Understanding the difference between anxiety vs. panic attack can make a big difference in how you approach your mental health or that of someone who is experience one or both of these. The following article covers the differences and why they happen.
The Experience of Anxiety
Anxiety while functional, can be rather uncomfortable. In our physical bodies, we may experience shortness of breath, increased sweating, a rapid heart rate, and even feelings of dizziness or nausea. This experience can be so overwhelming for some that the initial factors which contributed to the anxiety can be completely disregarded, and the anxiety itself becomes the problem. But what is the limit? When do normal physiological senses of anxiety become so extreme that you feel a struggle to hold on as the world forcefully spins around you?
When does anxiety turn into a panic attack?
When it reaches a level where anxiety is debilitating in the moment, then you might be experiencing a panic attack. These very unpleasant events–while in no way lethal–are distressing and can cause our thoughts to go into a million directions as we attempt to find some logic or reasoning to bring us back to peace. It is not uncommon to hear people who report frequent panic attacks say that they feel like they are having a heart attack or that they are close to death. Panic attacks may be so distressing for some people that a fear of having another one arises repeatedly, causing a cycle of avoidance and disruptions to multiple facets of their well-being. More information on panic attacks here.
Thoughts of panic and anxiety become catastrophic as some unwanted sensation within the body occurs, but the sophisticated section of our brains that controls this physical response unfortunately does not have an “off switch.” Anxiety is a word in itself that may carry a negative connotation, but let’s reframe that perception: almost all animals that currently reside on our planet have some way they can protect themselves to alert their consciousness of an outside threat. In humans, it is our amygdala that is in charge of our ‘Fight, Flight, or Freeze’ response. It also is in charge of many other emotional responses, so, despite its great importance, it isn’t exactly foolproof.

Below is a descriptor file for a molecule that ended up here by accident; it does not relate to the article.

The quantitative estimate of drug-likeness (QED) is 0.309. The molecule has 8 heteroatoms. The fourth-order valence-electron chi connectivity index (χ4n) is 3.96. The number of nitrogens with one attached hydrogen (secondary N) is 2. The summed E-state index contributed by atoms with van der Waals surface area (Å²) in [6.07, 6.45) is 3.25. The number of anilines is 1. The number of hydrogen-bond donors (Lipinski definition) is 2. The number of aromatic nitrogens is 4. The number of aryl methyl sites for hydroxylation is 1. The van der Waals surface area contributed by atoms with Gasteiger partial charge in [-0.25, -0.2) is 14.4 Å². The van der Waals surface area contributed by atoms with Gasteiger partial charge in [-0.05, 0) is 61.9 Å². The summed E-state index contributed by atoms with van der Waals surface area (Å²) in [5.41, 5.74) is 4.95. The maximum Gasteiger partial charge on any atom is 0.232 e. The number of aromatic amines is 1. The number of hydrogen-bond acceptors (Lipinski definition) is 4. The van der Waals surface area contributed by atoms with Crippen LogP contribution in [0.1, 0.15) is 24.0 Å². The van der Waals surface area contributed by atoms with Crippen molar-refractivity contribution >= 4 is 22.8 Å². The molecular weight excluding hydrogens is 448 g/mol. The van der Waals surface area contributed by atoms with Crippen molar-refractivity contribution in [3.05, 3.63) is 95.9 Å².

Why do panic attacks happen?
When there is perceived danger, our mind attempts to spring us into action to ensure our wellbeing from signals sent by the amygdala, which in turn releases stress hormones that give a jolt to our physiological sensations–just like a zebra running away from a lion or a timid house cat backing away when approached by a stranger. We become heightened as we are anticipating a potential threat and practicing caution. The difference between any other animal and a human, however, is our ability to interpret and think long after the experience of anxiety. Because it can be so uncomfortable, we can come to think that it was a “bad” thing, something to be avoided entirely, when, in reality it is a just a product of our internal defense system.
Now just because our system gets alerted from time to time doesn’t mean we were actually in danger in the first place, but when dealing with the accompanying physical sensations of anxiety, we may be susceptible to falling victim to a cycle that perpetuates these anxious feelings despite us not being in actual danger. It may not even be a matter of environmental triggers anymore, but our own unwanted thoughts spiking the anxiety. More information on intrusive thoughts and why they happen here.